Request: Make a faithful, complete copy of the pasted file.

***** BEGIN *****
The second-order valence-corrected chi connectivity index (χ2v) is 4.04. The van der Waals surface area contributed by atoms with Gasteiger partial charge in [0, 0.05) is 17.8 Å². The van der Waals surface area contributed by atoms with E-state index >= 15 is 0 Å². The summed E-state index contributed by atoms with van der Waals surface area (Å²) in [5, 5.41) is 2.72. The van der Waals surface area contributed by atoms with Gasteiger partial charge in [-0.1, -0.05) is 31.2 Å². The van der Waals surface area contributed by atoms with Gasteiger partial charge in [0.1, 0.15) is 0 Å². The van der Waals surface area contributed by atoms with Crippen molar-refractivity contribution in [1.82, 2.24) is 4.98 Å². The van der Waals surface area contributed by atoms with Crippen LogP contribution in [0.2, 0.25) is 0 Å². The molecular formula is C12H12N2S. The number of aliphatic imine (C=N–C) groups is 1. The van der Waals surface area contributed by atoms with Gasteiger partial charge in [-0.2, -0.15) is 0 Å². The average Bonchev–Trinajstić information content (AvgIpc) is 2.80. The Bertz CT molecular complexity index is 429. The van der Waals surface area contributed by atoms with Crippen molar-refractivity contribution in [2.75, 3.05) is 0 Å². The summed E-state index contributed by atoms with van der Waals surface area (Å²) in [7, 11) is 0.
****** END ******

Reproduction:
The second-order valence-corrected chi connectivity index (χ2v) is 4.04. The van der Waals surface area contributed by atoms with Gasteiger partial charge in [0, 0.05) is 17.8 Å². The van der Waals surface area contributed by atoms with E-state index >= 15 is 0 Å². The summed E-state index contributed by atoms with van der Waals surface area (Å²) in [5, 5.41) is 2.72. The van der Waals surface area contributed by atoms with Gasteiger partial charge in [-0.1, -0.05) is 31.2 Å². The van der Waals surface area contributed by atoms with Gasteiger partial charge in [0.1, 0.15) is 0 Å². The van der Waals surface area contributed by atoms with Crippen molar-refractivity contribution in [1.82, 2.24) is 4.98 Å². The van der Waals surface area contributed by atoms with Crippen LogP contribution in [0.2, 0.25) is 0 Å². The molecular formula is C12H12N2S. The number of aliphatic imine (C=N–C) groups is 1. The van der Waals surface area contributed by atoms with Gasteiger partial charge in [-0.2, -0.15) is 0 Å². The average Bonchev–Trinajstić information content (AvgIpc) is 2.80. The Bertz CT molecular complexity index is 429. The van der Waals surface area contributed by atoms with Crippen molar-refractivity contribution in [2.75, 3.05) is 0 Å². The summed E-state index contributed by atoms with van der Waals surface area (Å²) in [7, 11) is 0.